Thousands gathered on April 10, 2013, in Washington, D.C., to demand immigration reform with a path to citizenship. (Photo by Lucio Villa) Credit: Photo by Lucio Villa

So far, 2014 has been a roller coaster ride for the future of immigration reform. The year started strong when President Barack Obama made immigration reform a legislative priority during his State of the Union address.

“Let’s get immigration reform done this year,” he told Congress in January.

But U.S. House Speaker John Boehner killed the momentum when he said legislative action won’t happen this year. The GOP leader said he didn’t trust the Obama administration’s ability to enforce immigration laws.

Last year, the Senate passed an immigration reform bill, but it stalled in the House.

Immigration advocates say the fight isn’t over.

“I’m not worried about comments Boehner made,” said Greg Chen, director of advocacy for the American Immigration Lawyers Association.

Chen said Republicans are pushing back because it is primary season and immigration reform is a controversial issue.

“Some [Republican] candidates are facing more conservative tea party challengers, they don’t want to speak publicly in favor of immigration reform,” Chen said.

But both parties recognize that supporting immigration reform is crucial for gaining votes from Latino and Asian communities, he said.

The association, which includes 13,000 immigration attorneys nationwide, is lobbying members of the House to pass reform. And advocates are desperately trying to keep the issue in the forefront. There have been prayer vigils, hunger strikes, rallies–and some advocates have even chained themselves to buses to stop deportations.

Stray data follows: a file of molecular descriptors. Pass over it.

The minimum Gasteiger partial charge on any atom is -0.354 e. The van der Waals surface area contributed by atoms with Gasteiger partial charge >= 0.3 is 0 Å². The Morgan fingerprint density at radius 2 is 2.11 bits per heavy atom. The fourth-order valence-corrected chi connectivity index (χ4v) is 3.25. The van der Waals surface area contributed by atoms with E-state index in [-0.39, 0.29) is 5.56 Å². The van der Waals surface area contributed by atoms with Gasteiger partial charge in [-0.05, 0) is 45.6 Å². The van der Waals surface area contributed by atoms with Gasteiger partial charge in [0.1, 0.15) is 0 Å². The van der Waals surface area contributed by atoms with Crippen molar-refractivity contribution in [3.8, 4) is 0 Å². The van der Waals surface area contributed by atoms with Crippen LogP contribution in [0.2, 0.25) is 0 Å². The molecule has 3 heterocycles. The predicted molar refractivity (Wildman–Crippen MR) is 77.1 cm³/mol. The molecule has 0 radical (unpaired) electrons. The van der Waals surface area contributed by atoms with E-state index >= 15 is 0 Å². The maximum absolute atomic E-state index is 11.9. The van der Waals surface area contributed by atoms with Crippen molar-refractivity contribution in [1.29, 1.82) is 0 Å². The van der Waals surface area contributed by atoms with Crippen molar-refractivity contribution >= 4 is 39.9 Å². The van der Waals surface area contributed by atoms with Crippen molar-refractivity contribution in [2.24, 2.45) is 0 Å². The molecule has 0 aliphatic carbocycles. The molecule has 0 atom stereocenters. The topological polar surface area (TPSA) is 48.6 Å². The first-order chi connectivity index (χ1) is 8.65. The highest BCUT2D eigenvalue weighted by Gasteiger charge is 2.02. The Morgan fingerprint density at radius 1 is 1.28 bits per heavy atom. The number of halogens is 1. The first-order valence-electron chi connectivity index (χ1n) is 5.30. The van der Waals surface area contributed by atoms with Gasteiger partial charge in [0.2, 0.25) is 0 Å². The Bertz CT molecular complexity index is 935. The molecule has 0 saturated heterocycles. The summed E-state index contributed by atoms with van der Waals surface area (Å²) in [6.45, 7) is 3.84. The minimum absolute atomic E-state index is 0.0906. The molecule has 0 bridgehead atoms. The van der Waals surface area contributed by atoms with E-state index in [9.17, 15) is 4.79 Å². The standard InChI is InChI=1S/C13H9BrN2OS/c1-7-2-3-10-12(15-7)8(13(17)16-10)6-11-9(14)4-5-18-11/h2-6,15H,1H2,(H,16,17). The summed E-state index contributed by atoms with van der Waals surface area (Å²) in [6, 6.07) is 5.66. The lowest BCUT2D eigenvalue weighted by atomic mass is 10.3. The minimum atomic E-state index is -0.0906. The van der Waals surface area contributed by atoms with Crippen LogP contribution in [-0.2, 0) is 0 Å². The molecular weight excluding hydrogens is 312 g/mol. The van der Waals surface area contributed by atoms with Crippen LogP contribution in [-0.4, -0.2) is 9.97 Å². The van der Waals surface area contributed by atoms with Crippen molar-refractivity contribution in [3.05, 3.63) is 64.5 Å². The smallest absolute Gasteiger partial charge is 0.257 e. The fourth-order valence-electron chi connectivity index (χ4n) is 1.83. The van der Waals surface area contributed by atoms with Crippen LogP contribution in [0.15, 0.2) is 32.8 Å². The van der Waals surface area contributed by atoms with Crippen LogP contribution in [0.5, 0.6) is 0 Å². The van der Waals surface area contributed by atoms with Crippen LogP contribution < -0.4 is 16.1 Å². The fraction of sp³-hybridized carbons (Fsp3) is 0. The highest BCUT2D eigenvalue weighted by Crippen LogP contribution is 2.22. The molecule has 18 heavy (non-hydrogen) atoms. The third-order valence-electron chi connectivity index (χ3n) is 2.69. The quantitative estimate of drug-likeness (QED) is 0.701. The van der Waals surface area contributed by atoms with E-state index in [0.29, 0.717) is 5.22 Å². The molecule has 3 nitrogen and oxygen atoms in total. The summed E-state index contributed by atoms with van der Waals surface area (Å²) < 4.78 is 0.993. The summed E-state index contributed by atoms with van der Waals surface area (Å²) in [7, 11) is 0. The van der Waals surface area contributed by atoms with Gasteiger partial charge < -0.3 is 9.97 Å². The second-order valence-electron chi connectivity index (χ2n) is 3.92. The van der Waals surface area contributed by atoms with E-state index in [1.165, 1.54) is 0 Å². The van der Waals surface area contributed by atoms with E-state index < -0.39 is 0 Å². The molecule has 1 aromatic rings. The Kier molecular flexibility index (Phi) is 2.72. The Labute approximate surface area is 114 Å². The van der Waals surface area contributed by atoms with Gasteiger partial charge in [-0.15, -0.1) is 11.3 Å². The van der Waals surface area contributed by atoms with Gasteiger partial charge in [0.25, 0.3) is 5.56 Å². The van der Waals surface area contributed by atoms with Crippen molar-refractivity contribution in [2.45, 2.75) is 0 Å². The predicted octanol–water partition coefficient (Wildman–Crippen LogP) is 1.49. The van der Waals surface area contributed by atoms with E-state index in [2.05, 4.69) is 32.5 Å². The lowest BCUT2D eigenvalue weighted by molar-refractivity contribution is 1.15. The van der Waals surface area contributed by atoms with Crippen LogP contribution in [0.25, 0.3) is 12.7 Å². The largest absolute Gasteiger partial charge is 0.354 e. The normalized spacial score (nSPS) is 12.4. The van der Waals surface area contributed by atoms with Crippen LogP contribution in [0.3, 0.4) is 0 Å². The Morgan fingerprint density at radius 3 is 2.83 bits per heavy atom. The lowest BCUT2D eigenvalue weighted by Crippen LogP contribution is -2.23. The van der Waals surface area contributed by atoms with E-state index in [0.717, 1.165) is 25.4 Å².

But given the lack of action in the nation’s capital, young immigration activists have shifted focus. Recently, more than 500 leaders of United We Dream, a group of young undocumented immigrants, protested President Obama in Arizona. The activists say they are frustrated with both parties and are now pressuring the president to stop deportations, the New York Times reported.

In 2013, deportations topped 400,000. That’s almost 2 million deportations since Obama took office—more than any other president. And that number likely will increase.

María Inés Zamudio covers immigration as part of WBEZ's race, class and communities team. She's previously served on investigative teams for American Public Media, the Memphis Commercial Appeal and The...